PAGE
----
gardening; IF you're looking for colourful pots which will last a bit longer than a few shortlived pansies this winter, it's worth shopping around for evergreen and berried shrubs and grasses.
A better bet for a splash of colour in a contemporary pot would be Callicarpa bodinieri 'Profusion', a hardy shrub which produces bright-purple berries in winter, standing out among underplantings of ivy and winter-flowering heather. Some shrubs last well in pots and can then be successfully grown in the garden. Skimmia 'reevesiana', a hermaphrodite hermaphrodite (hərmăf`rədīt'), animal or plant that normally possesses both male and female reproductive systems, producing both eggs and sperm. producing vibrant red berries, looks wonderful in pots, as does its relative S japonica japonica (jəpŏn`əkə): see quince; camellia. 'Rubella', with its deep-red flower buds, which can be a vibrant focal point focal point
See focus. in any container.
If you transfer skimmia from their pots to your borders in spring and you want berries in future years, make sure you grow male and female plants together. 'Foremanii' is female and produces large bunches of berries, while 'Fragrans' is male and recommended for its floral fragrance.
Deep-coloured heucheras also remain pretty hardy over the winter, contrasting well with variegated euonymus euonymus (yŏn`ĭməs): see staff tree.
Any of about 170 species of shrubs, woody climbers, and small trees that make up the genus Euonymus (family and seasonal accent plants including cyclamen cyclamen: see primrose.
Any of about 15 species of flowering perennial herbaceous plants that make up the genus Cyclamen, in the primrose family (Primulaceae), native to the Middle East and southern and central Europe. from the Miracle Series, which will flower for weeks and tolerate mild frosts. Viburnum tinus Viburnum tinus (Laurustinus, Laurustinus Viburnum, or Laurestine) is a species of flowering plant in the genus Viburnum, native to the Mediterranean region and Macaronesia. is another reliable evergreen shrub which can comfortably fill a winter pot. Its buds reveal a dark pink tinge when they open, later lightening to pure white as the flowers open between late winter and early spring. When planting your winter pots, buy a container labelled 'frost-proof' rather than 'frost-resistant', which will withstand the British weather more effectively. Line the inside of the pot with plastic bubble-wrap to prevent compost from freezing and damaging the roots, but don't cover the drainage hole. Line the base of the pot with crocks or chunks of polystyrene to ease drainage. Half-fill the pot with compost. For permanent plantings of shrubs and perennials, use a soil-based compost such as John Innes John Innes can refer to:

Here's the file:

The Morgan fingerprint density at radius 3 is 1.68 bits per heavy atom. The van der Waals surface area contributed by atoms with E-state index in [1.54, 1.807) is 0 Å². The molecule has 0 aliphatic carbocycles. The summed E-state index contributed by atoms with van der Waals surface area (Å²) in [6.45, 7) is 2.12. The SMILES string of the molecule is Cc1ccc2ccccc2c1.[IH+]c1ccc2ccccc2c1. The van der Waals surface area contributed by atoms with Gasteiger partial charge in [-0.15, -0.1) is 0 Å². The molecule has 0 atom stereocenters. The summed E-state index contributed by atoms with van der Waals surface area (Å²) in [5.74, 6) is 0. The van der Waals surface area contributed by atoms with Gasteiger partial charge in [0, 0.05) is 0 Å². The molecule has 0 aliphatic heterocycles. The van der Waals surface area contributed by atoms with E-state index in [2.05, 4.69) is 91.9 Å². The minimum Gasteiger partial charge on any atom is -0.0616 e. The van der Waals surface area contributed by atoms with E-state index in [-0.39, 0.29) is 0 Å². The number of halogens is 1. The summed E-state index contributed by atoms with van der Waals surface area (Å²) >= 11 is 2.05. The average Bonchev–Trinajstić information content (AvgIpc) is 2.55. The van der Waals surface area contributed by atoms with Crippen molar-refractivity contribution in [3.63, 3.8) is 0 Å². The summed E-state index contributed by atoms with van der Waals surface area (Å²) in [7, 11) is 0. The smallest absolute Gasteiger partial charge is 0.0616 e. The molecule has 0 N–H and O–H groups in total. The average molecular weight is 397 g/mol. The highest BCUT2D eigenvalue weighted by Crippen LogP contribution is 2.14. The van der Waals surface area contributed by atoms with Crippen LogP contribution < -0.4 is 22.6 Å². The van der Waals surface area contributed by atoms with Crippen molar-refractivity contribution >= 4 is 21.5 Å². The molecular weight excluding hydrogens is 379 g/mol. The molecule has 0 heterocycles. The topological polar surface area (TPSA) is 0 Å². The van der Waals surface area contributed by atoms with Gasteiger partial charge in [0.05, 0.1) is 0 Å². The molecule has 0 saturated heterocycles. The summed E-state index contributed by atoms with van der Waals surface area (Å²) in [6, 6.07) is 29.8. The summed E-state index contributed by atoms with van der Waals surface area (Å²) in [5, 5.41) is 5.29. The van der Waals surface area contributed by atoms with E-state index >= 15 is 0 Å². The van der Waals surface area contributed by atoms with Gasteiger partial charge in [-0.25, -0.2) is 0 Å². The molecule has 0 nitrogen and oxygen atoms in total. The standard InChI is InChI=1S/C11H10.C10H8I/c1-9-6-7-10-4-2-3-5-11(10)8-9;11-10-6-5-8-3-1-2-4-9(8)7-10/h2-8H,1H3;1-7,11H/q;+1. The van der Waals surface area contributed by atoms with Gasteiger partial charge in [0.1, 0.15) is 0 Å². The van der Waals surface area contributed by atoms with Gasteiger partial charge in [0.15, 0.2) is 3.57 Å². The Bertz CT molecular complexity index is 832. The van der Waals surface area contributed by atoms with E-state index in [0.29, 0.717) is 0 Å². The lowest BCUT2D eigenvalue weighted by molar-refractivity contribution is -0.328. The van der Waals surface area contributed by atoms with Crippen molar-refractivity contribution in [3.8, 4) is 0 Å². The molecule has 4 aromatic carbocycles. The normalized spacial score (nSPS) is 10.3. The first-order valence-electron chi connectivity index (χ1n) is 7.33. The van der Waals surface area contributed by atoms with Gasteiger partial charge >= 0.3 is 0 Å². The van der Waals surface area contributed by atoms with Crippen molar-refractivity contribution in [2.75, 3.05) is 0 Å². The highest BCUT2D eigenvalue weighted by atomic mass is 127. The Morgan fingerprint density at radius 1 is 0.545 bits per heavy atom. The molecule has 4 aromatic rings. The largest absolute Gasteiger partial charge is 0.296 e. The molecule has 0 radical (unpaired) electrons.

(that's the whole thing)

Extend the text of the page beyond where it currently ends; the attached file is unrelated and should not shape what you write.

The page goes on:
- John Innes (d. 1414), Bishop of Moray
- John Innes (d. 1904), English philanthropist after whom the John Innes Centre; it was at this Centre that John Innes Compost was developed in the 1930s.
- John Innes, English historian
Knock your plant out of its pot and position it in the container, holding it steady as you add more compost to secure it, and raise the level of compost to suit the other plants. Many people forget about grasses in the winter, but it's a time when they can come into their own in pots, adding huge architectural value and texture to the scene. And you can always transplant them into your garden when winter is over.
Sculptural grasses such as Carex comans 'Bronze form' can make a striking formal feature, while tall containers look great with sword-like phormiums and sedges, mixed with the cascading foliage of carex. They are extremely low maintenance and highly visual, particularly in winter when not much else can steal the limelight.
Alternatively, use a tall grass planted in a pot on its own, such as Stipa gigantea, a densely-tufted evergreen type that'll look great on a frosty morning and wave in the slightest breeze.
Of course, if you are a flower fan and want to make the most of winter blooms, you could plant up some hellebores in pots, which will provide a terrific display of foliage and flowers throughout late winter and early spring, in shades of white, cream, yellow, green, pink and purple through to almost black. They do particularly well in partially-shaded areas. There's really no reason that you can't have beautiful winter containers of plants which you can transfer to beds and borders at a later date to give you pleasure in years to come.
SURVIVES FROST: Cyclamen from the Miracle Series, left HARDY: Viburnum tinus Laurustinus, above, and heucheras, right BERRY NICE: Callicarpa Bodinieri 'Profusion' is a hardy shrub